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Billionaire Alan Howard's Star Traders Put Hedge Fund Back on Track

Billionaire Alan Howard's Star Traders Put Hedge Fund Back on Track
(David Watmough/Dreamstime)

Thursday, 07 November 2019 08:34 AM

In his investment firm’s darkest days, with performance sagging and billions of assets fleeing, Alan Howard was running out of options. So he turned to his top money managers for the fix.

It took two years, but the bleeding has stopped. Investors are beginning to return and his Brevan Howard Asset Management is headed toward a third decade as one of Europe’s most durable hedge fund shops. In the biggest executive suite change since its 2002 founding, Howard last week relinquished his management role to turn his full attention back to the rates trading that made him a billionaire; he named Chief Risk Officer Aron Landy chief executive.

Survival is no small feat in an industry going through a brutal slump that has driven some of Howard’s venerable competitors out of the business of managing other people’s money. Rebelling against mediocre returns and exorbitant fees, investors have pulled $77 billion from hedge funds this year alone, twice as much as in all of 2018, while closures have outnumbered launches since 2015.

At Jersey-based Brevan Howard, assets have dwindled to about $7.5 billion from more than $40 billion in 2013. But they’ve stabilized and the firm’s master fund recorded net inflows in September as well as May for the first time since May 2014, according to Bloomberg calculations. The firm’s assets hit a low of $6.3 billion in February.

“Redemption may be too strong of a word,” said John Culbertson, president and chief investment officer of Context Capital Partners. “But it’s certainly a comeback.”

Key to the turnaround has been the performance of the traders who have been running their own funds within the firm since 2017 -- after Howard was forced to cut fees and fire dozens of staff. The move marked a reversal as just two years earlier, the firm said running multiple funds was a distraction. Howard also started to offer fund services to other money managers, putting to use infrastructure that once supported many billions more.

Two of Brevan Howard’s funds stopped charging existing clients management fees on new investments in 2016, following peers such as Caxton Associates and Tudor Investment Corp. in trimming fees.

Now, Alfredo Saitta, who focuses on developed-market rates, and Minal Bathwal, who bets on Asia-focused rates and foreign exchange, are beating peers. Another fund managed by a group of risk takers has grown to a point where they are forced to control inflows. All of them also manage money for the firm’s main money pool, which is on track to beat peers for the second year in a row.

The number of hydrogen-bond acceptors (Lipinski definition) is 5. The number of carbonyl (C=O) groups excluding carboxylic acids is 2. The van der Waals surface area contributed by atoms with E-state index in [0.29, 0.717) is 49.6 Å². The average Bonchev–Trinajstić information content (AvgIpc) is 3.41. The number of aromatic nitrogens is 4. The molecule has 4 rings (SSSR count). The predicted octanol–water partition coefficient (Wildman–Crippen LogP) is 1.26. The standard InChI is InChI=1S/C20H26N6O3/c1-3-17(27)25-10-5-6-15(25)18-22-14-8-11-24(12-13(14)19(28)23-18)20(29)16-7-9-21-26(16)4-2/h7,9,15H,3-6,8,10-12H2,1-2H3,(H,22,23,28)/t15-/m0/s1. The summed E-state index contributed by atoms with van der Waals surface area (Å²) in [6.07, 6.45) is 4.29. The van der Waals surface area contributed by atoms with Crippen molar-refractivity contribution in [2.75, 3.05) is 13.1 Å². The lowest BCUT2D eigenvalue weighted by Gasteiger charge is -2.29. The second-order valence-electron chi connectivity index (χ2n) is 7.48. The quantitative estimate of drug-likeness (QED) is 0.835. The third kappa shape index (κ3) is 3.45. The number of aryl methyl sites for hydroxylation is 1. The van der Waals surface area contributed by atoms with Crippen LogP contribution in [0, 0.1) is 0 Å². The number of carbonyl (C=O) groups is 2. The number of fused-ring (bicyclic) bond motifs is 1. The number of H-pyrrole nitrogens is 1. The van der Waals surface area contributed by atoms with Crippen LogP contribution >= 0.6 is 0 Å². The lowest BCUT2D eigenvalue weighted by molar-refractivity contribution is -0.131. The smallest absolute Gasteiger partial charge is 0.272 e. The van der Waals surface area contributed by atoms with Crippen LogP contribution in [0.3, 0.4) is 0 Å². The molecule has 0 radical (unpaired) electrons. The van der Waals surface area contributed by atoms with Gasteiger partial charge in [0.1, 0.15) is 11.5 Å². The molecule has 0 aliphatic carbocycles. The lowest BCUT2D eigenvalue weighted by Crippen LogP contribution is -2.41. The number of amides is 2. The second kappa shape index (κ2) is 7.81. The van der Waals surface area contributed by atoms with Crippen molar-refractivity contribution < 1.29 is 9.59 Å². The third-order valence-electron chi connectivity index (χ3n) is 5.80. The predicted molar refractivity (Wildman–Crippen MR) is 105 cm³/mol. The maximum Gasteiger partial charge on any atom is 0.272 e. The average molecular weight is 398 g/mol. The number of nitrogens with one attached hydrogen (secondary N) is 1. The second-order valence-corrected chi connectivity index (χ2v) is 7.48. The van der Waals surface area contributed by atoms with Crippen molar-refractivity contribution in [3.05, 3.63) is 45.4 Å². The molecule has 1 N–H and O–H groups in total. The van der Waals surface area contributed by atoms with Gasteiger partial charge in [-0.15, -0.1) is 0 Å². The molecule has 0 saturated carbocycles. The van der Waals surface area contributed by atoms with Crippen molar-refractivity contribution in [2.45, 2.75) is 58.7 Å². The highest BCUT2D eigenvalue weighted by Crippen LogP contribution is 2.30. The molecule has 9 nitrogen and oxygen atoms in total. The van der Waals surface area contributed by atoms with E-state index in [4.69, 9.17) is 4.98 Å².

“Investors are interested, the funds are growing and the trader talent pool is expanding,” Brevan Howard’s Landy said in an e-mail. “I am excited about the future of the firm and where we are planning to go over the next few years.”

Saitta and Bathwal, also each manage just over a tenth of the Brevan Howard Master Fund’s $2.5 billion in assets apart from external money. They’re up more than 10% in their own funds before fees through September this year, according to an investor document.

The Brevan Howard Alpha Strategies fund, which started in September last year and is managed by almost two dozen traders, has grown to about $1.6 billion and the firm is now controlling the pace of inflows, according to people with knowledge of the matter. The fund is the biggest contributor to the firm’s main hedge fund, which was up 7.5% through September. Hedge funds gained on average 6.2% during the period, according to Bloomberg data.

In 2017, Howard started a fund he runs to make bigger bets to achieve higher profits. The pool, which charges 0.75% for management and a 30% performance fee, has a limited number of investors and manages Howard’s own money, as well as some of Brevan Howard’s main fund. It made 30% last year.

“Any firm that raises hundreds of millions of dollars is clearly showing that the marketplace still has confidence in the brand,” said Don Steinbrugge, head of Agecroft Partners, which helps hedge funds gather assets. “It’s very difficult to raise money today.”

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The bleeding has stopped at Brevan Howard Asset Management.
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2019-34-07
Thursday, 07 November 2019 08:34 AM
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